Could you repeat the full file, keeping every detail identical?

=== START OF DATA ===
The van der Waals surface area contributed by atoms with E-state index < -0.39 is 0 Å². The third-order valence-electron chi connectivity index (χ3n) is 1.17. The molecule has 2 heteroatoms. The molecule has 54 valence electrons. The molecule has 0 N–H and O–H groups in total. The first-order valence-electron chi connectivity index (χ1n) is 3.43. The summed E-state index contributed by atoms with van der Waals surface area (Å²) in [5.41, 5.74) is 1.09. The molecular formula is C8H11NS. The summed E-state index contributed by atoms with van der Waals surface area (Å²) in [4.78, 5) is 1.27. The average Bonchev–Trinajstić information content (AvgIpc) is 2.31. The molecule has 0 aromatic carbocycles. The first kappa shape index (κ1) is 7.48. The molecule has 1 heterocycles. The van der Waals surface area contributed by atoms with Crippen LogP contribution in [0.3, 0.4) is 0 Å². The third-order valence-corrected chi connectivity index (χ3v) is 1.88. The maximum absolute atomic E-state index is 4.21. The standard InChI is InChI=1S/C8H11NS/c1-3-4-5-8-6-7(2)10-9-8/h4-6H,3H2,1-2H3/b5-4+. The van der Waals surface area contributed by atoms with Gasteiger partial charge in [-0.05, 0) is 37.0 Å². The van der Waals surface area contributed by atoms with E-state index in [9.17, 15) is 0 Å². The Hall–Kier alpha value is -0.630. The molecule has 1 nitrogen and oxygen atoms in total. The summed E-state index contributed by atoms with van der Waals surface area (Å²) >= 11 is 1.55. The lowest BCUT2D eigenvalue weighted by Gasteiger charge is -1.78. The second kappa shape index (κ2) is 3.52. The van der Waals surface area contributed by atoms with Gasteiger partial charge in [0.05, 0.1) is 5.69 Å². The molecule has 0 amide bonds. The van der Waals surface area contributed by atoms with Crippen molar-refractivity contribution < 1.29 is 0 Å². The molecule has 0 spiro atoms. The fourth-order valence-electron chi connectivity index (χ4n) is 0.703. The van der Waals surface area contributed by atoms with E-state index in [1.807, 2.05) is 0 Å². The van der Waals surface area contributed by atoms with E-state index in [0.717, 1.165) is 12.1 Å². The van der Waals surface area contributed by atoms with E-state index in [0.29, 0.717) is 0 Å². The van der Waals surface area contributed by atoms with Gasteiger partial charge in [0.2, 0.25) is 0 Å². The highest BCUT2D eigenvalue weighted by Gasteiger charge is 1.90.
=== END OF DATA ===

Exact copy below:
The van der Waals surface area contributed by atoms with E-state index < -0.39 is 0 Å². The third-order valence-electron chi connectivity index (χ3n) is 1.17. The molecule has 2 heteroatoms. The molecule has 54 valence electrons. The molecule has 0 N–H and O–H groups in total. The first-order valence-electron chi connectivity index (χ1n) is 3.43. The summed E-state index contributed by atoms with van der Waals surface area (Å²) in [5.41, 5.74) is 1.09. The molecular formula is C8H11NS. The summed E-state index contributed by atoms with van der Waals surface area (Å²) in [4.78, 5) is 1.27. The average Bonchev–Trinajstić information content (AvgIpc) is 2.31. The molecule has 0 aromatic carbocycles. The first kappa shape index (κ1) is 7.48. The molecule has 1 heterocycles. The van der Waals surface area contributed by atoms with Crippen LogP contribution in [0.3, 0.4) is 0 Å². The third-order valence-corrected chi connectivity index (χ3v) is 1.88. The maximum absolute atomic E-state index is 4.21. The standard InChI is InChI=1S/C8H11NS/c1-3-4-5-8-6-7(2)10-9-8/h4-6H,3H2,1-2H3/b5-4+. The van der Waals surface area contributed by atoms with Gasteiger partial charge in [-0.05, 0) is 37.0 Å². The van der Waals surface area contributed by atoms with E-state index in [9.17, 15) is 0 Å². The Hall–Kier alpha value is -0.630. The molecule has 1 nitrogen and oxygen atoms in total. The summed E-state index contributed by atoms with van der Waals surface area (Å²) >= 11 is 1.55. The lowest BCUT2D eigenvalue weighted by Gasteiger charge is -1.78. The second kappa shape index (κ2) is 3.52. The van der Waals surface area contributed by atoms with Gasteiger partial charge in [0.05, 0.1) is 5.69 Å². The molecule has 0 amide bonds. The van der Waals surface area contributed by atoms with Crippen molar-refractivity contribution < 1.29 is 0 Å². The molecule has 0 spiro atoms. The fourth-order valence-electron chi connectivity index (χ4n) is 0.703. The van der Waals surface area contributed by atoms with E-state index in [1.807, 2.05) is 0 Å². The van der Waals surface area contributed by atoms with E-state index in [0.717, 1.165) is 12.1 Å². The van der Waals surface area contributed by atoms with E-state index in [0.29, 0.717) is 0 Å². The van der Waals surface area contributed by atoms with Gasteiger partial charge in [0.2, 0.25) is 0 Å². The highest BCUT2D eigenvalue weighted by Gasteiger charge is 1.90.